03 Jul 2017

 

Source: NHS Choice

 

 

Tennis elbow is a condition that causes pain around the outside of the elbow.

It’s clinically known as lateral epicondylitis.

It often occurs after strenuous overuse of the muscles and tendons of the forearm, near the elbow joint.

You may notice pain:

  • on the outside of your upper forearm, just below the bend of your elbow
  • when lifting or bending your arm
  • when gripping small objects, such as a pen
  • when twisting your forearm, such as turning a door handle or opening a jar

 

If you have tennis elbow, you will usually experience:

  • pain on the outside of your upper forearm, just below your elbow – the pain may also travel down your forearm towards your wrist
  • pain when lifting or bending your arm
  • pain when writing or gripping small objects – for example, when holding a pen
  • pain when twisting your forearm – for example, when turning a door handle or opening a jar
  • pain and stiffness when fully extending your arm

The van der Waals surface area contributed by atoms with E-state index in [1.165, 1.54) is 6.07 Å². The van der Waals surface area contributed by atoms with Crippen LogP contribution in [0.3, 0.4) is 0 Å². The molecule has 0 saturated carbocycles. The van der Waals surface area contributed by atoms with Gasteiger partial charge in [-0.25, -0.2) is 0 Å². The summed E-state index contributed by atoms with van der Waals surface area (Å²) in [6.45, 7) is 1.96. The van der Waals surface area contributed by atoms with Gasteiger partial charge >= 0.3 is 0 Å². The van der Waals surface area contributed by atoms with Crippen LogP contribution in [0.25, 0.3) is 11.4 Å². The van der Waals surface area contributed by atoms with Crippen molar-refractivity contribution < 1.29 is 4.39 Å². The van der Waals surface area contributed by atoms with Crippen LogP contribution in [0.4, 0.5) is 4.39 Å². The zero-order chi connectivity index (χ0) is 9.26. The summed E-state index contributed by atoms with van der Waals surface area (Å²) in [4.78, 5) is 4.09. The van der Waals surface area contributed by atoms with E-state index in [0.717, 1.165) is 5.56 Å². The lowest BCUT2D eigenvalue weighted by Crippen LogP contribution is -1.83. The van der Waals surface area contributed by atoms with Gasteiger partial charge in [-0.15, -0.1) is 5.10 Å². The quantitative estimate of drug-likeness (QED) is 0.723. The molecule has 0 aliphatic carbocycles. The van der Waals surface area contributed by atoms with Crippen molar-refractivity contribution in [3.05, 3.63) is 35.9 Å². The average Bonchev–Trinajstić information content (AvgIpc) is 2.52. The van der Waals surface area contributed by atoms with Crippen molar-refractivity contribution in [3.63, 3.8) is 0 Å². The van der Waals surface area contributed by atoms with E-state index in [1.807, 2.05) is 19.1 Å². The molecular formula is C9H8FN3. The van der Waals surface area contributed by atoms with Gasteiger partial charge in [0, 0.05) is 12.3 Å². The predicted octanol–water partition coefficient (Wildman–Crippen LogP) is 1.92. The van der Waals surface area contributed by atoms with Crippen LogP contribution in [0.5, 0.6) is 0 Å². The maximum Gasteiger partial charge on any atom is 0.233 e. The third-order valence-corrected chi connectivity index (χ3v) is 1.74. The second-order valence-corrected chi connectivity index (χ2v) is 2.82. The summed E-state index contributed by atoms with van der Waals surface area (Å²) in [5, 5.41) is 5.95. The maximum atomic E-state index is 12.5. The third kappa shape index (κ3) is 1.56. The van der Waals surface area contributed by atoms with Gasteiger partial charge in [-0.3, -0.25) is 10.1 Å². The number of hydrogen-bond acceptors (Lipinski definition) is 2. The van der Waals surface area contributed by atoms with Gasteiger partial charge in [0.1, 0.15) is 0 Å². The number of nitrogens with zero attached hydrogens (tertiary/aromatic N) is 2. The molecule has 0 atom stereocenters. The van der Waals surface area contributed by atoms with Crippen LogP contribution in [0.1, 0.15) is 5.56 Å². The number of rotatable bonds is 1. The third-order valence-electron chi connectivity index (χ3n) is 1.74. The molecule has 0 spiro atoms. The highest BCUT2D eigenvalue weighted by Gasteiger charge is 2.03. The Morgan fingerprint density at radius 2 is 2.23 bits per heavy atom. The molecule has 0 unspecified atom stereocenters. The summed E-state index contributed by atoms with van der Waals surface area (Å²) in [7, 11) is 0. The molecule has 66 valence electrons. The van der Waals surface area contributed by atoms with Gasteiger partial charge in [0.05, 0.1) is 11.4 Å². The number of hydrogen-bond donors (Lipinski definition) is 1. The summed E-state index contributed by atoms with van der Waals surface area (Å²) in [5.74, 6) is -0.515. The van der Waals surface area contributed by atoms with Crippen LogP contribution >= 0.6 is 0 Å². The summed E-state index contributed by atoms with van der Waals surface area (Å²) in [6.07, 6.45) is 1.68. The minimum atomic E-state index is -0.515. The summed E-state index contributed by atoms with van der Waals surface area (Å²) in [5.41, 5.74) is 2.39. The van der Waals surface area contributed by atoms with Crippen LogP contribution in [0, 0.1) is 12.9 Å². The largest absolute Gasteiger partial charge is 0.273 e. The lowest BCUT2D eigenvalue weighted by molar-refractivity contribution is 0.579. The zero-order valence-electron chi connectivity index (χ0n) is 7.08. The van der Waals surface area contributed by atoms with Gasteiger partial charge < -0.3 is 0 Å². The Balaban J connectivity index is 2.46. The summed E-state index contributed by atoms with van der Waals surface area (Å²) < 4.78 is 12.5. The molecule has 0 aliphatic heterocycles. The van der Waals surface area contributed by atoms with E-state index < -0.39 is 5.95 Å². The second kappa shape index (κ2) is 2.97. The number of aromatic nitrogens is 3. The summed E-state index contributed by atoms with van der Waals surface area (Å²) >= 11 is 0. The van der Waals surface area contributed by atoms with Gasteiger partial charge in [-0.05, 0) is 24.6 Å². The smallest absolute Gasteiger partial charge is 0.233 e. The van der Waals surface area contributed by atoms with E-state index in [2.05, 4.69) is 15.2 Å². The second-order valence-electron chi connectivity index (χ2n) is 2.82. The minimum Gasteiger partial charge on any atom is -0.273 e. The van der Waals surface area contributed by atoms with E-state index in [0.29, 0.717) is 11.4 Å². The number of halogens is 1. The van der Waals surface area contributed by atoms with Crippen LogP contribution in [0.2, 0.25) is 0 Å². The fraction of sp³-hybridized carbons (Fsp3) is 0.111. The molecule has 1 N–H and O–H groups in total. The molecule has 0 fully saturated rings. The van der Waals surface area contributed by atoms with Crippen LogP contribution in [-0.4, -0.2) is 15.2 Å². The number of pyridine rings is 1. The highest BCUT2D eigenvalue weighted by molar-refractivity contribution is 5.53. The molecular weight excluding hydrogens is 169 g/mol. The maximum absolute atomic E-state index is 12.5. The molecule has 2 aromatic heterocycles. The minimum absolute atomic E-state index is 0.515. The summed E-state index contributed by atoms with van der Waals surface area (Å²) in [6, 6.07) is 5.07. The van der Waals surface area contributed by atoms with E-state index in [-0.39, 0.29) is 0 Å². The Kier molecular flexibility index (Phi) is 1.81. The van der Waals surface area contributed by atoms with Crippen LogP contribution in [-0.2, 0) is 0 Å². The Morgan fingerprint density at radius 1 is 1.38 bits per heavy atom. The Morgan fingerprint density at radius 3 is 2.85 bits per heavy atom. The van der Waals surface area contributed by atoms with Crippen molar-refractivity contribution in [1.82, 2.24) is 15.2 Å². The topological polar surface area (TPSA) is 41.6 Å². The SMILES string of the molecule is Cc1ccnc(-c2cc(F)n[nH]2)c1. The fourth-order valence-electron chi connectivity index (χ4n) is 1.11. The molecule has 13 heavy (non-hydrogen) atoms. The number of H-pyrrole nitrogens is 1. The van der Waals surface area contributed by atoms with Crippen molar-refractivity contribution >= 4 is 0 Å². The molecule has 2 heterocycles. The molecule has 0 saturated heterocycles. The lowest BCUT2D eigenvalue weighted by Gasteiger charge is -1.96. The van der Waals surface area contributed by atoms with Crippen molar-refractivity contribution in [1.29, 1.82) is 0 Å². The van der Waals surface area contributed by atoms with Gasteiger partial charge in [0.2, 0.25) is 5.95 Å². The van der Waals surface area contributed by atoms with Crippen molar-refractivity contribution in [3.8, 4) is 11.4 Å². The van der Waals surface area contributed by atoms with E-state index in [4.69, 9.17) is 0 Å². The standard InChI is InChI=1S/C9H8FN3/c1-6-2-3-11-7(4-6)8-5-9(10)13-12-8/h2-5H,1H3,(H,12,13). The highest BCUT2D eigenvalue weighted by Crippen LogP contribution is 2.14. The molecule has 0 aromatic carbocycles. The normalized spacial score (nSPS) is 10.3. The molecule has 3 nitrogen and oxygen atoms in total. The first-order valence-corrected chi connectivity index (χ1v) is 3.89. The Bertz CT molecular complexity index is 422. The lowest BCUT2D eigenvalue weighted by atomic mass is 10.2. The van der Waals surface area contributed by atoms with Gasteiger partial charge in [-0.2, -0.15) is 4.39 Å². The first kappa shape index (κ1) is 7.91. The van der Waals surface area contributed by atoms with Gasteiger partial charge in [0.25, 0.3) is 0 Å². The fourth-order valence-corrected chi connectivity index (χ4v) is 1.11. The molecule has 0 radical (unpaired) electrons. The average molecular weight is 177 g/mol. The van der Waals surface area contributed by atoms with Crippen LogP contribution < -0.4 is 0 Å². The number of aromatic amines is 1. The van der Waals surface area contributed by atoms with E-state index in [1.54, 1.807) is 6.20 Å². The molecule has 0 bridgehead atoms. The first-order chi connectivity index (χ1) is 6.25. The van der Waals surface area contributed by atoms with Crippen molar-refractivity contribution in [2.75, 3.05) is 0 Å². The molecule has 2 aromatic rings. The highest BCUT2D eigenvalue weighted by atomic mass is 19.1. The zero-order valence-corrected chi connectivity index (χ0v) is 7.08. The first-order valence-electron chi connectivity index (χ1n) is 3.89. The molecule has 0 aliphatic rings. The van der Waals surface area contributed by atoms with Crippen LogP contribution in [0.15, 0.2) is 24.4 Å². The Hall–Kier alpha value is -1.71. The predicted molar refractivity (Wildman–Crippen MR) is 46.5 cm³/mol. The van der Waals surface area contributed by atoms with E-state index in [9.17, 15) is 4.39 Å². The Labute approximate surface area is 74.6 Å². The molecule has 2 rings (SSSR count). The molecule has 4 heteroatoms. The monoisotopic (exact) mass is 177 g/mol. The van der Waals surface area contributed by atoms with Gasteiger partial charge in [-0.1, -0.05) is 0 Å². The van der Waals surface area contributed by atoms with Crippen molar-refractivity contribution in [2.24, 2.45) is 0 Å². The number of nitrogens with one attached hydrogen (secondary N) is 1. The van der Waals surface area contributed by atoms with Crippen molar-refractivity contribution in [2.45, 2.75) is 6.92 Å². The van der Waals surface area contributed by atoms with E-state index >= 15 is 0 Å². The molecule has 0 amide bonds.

An episode of tennis elbow will usually last between six months and two years. However, the majority of people (90%) will make a full recovery within a year.

Tennis Elbow Affects 5 in Every 1000 People.

 

 

Treatment:

Holding a cold compress, such as a bag of frozen peas wrapped in a towel, against your elbow for a few minutes several times a day can help ease the pain.

Manual tasks, such as lifting, you may need to avoid until the pain in your arm improves.

Taking painkillers, such as paracetamol, and non-steroidal anti-inflammatory drugs (NSAIDs), such as ibuprofen, may help ease mild pain and inflammation caused by tennis elbow.

Your GP may refer you to a Occupational Therapist if your tennis elbow is causing more severe or persistent pain. Occupational Therapist  are healthcare professionals who use a variety of methods to restore movement to injured areas of the body.
Your OT may use manual therapy techniques, such as massage and manipulation, to relieve pain and stiffness, and encourage blood flow to your arm. They can also show you exercises you can do to keep your arm mobile and strengthen your forearm muscles.

The use of an orthoses – such as a brace, strapping, support bandage or splint – may also be recommended in the short term.

 

Link: http://www.nhs.uk/Conditions/Tennis-elbow/Pages/Introduction.aspx

For more info contact us on info@enabletherapyservices.co.uk or ask for an OT Assesment on 0845 555 2526